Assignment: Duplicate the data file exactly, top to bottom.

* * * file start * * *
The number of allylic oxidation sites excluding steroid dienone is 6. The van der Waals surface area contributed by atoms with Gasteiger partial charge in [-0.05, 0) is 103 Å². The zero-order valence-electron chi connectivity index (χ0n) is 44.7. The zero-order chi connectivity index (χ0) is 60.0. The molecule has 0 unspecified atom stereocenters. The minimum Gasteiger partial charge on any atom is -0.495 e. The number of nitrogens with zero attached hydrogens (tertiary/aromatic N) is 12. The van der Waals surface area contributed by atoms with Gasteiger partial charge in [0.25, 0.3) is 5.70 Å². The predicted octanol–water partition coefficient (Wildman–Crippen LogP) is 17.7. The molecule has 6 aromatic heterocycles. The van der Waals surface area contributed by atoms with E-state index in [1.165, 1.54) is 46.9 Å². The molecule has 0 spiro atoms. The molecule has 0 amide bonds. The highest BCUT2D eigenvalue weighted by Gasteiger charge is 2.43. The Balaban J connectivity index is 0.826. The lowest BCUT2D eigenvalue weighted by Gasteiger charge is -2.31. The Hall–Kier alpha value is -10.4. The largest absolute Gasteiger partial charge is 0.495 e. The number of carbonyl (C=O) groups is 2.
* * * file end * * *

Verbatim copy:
The number of allylic oxidation sites excluding steroid dienone is 6. The van der Waals surface area contributed by atoms with Gasteiger partial charge in [-0.05, 0) is 103 Å². The zero-order valence-electron chi connectivity index (χ0n) is 44.7. The zero-order chi connectivity index (χ0) is 60.0. The molecule has 0 unspecified atom stereocenters. The minimum Gasteiger partial charge on any atom is -0.495 e. The number of nitrogens with zero attached hydrogens (tertiary/aromatic N) is 12. The van der Waals surface area contributed by atoms with Gasteiger partial charge in [0.25, 0.3) is 5.70 Å². The predicted octanol–water partition coefficient (Wildman–Crippen LogP) is 17.7. The molecule has 6 aromatic heterocycles. The van der Waals surface area contributed by atoms with E-state index in [1.165, 1.54) is 46.9 Å². The molecule has 0 spiro atoms. The molecule has 0 amide bonds. The highest BCUT2D eigenvalue weighted by Gasteiger charge is 2.43. The Balaban J connectivity index is 0.826. The lowest BCUT2D eigenvalue weighted by Gasteiger charge is -2.31. The Hall–Kier alpha value is -10.4. The largest absolute Gasteiger partial charge is 0.495 e. The number of carbonyl (C=O) groups is 2.